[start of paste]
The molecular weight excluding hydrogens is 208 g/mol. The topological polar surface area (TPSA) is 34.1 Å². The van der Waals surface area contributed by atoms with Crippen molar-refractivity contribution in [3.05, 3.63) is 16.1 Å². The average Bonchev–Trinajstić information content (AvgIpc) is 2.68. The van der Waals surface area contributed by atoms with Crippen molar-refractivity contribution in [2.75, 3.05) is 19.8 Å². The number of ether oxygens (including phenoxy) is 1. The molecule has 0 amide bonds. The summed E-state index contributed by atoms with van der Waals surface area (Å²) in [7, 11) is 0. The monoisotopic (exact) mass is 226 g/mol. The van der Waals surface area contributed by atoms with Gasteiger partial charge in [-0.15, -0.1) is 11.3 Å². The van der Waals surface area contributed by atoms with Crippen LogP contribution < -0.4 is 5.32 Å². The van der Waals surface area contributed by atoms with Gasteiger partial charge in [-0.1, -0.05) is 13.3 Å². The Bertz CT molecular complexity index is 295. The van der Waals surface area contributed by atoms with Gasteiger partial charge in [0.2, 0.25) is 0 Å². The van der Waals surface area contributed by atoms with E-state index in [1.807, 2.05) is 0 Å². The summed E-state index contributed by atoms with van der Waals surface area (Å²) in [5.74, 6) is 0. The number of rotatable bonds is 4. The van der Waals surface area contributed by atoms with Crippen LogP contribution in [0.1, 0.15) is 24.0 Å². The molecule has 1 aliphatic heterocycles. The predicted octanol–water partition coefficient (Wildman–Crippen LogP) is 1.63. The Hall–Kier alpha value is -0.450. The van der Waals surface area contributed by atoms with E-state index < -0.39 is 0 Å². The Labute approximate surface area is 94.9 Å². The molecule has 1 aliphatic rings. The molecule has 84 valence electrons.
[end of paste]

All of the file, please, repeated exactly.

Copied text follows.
The molecular weight excluding hydrogens is 208 g/mol. The topological polar surface area (TPSA) is 34.1 Å². The van der Waals surface area contributed by atoms with Crippen molar-refractivity contribution in [3.05, 3.63) is 16.1 Å². The average Bonchev–Trinajstić information content (AvgIpc) is 2.68. The van der Waals surface area contributed by atoms with Crippen molar-refractivity contribution in [2.75, 3.05) is 19.8 Å². The number of ether oxygens (including phenoxy) is 1. The molecule has 0 amide bonds. The summed E-state index contributed by atoms with van der Waals surface area (Å²) in [7, 11) is 0. The monoisotopic (exact) mass is 226 g/mol. The van der Waals surface area contributed by atoms with Gasteiger partial charge in [-0.15, -0.1) is 11.3 Å². The van der Waals surface area contributed by atoms with Crippen LogP contribution < -0.4 is 5.32 Å². The van der Waals surface area contributed by atoms with Gasteiger partial charge in [-0.1, -0.05) is 13.3 Å². The Bertz CT molecular complexity index is 295. The van der Waals surface area contributed by atoms with Gasteiger partial charge in [0.2, 0.25) is 0 Å². The van der Waals surface area contributed by atoms with E-state index in [1.807, 2.05) is 0 Å². The summed E-state index contributed by atoms with van der Waals surface area (Å²) in [5.74, 6) is 0. The number of rotatable bonds is 4. The van der Waals surface area contributed by atoms with Crippen LogP contribution in [0.1, 0.15) is 24.0 Å². The molecule has 1 aliphatic heterocycles. The predicted octanol–water partition coefficient (Wildman–Crippen LogP) is 1.63. The Hall–Kier alpha value is -0.450. The van der Waals surface area contributed by atoms with E-state index < -0.39 is 0 Å². The Labute approximate surface area is 94.9 Å². The molecule has 1 aliphatic rings. The molecule has 84 valence electrons.